8.167 ATTEMPTED AGGRAVATED SEXUAL ABUSE—ADMINISTRATION OF DRUG, INTOXICANT OR OTHER SUBSTANCE (18 U.S.C. § 2241(b)(2))
The defendant is charged in [Count _______ of] the indictment with attempted aggravated sexual abuse in violation of Section 2241(b)(2) of Title 18 of the United States Code. In order for the defendant to be found guilty of that charge, the government must prove each of the following elements beyond a reasonable doubt:
First, the defendant intended to engage in a sexual act with [name of victim] after substantially impairing [name of victim]’s ability to judge or control conduct by administering a drug, intoxicant or other similar substance either by force or threat of force or without the knowledge or permission of [name of victim];
Second, the defendant did something that was a substantial step toward committing the crime of aggravated sexual abuse; and
Third, the offense was committed at [specify place of federal jurisdiction].
In this case, "sexual act" means [specify statutory definition].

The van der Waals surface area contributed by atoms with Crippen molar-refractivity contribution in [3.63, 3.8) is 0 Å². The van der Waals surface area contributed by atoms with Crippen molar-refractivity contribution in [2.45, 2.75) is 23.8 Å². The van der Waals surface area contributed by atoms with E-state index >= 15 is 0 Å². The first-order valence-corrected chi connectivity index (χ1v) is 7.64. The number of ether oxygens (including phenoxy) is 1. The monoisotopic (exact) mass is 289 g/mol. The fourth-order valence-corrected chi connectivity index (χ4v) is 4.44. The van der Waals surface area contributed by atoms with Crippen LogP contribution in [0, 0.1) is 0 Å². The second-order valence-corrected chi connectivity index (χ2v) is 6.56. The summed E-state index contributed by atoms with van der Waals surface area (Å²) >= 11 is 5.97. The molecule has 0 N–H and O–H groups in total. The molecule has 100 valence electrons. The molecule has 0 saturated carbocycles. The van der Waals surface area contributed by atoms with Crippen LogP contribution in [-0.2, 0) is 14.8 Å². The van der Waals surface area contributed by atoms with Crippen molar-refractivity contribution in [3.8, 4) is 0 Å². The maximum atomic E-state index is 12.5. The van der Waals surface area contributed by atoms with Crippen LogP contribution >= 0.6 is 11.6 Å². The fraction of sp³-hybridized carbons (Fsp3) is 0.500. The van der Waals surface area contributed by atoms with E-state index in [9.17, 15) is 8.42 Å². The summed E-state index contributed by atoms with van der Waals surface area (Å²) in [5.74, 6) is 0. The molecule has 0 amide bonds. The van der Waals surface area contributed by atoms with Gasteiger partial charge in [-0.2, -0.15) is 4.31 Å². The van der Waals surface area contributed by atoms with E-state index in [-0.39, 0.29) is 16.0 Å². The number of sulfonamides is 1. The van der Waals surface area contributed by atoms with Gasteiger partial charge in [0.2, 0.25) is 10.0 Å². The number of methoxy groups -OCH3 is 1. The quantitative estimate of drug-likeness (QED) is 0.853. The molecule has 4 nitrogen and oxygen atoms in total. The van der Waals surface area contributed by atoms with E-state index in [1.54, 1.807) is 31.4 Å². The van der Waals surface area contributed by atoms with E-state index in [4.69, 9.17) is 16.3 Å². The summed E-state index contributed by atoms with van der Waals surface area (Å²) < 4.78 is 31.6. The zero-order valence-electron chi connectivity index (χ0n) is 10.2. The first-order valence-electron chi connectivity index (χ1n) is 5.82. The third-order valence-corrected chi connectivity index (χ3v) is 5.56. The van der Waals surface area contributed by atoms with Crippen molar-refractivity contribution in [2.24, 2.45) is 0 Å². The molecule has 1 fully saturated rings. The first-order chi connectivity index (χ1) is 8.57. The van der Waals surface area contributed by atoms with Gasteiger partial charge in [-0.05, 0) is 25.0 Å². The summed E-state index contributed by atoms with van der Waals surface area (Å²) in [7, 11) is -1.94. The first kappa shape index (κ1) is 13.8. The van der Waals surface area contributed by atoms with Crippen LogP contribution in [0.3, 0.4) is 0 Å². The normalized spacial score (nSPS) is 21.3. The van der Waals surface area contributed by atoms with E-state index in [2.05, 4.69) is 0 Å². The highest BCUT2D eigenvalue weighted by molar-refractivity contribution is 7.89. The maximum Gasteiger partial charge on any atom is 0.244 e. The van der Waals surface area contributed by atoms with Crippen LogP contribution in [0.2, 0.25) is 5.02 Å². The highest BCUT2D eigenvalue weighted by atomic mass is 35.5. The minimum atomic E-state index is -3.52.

Mere preparation is not a substantial step toward committing the crime. To constitute a substantial step, a defendant’s act or actions must demonstrate that the crime will take place unless interrupted by independent circumstances.
See Comment to Instruction 8.164 (Aggravated Sexual Abuse).
"[A] person may be convicted of an attempt to commit a crime even though that person may have actually completed the crime." United States v. Rivera-Relle, 333 F.3d 914, 921 (9th Cir.), cert. denied, 540 U.S. 977 (2003).
"To constitute a substantial step toward the commission of a crime, the defendant’s conduct must (1) advance the criminal purpose charged, and (2) provide some verification of the existence of that purpose." United States v. Goetzke, 494 F.3d 1231, 1235 (9th Cir.2007). Jurors do not need to agree unanimously as to which particular act or actions constituted a substantial step toward the commission of a crime. United States v. Hofus, 598 F.3d 1171, 1176 (9th Cir.2010).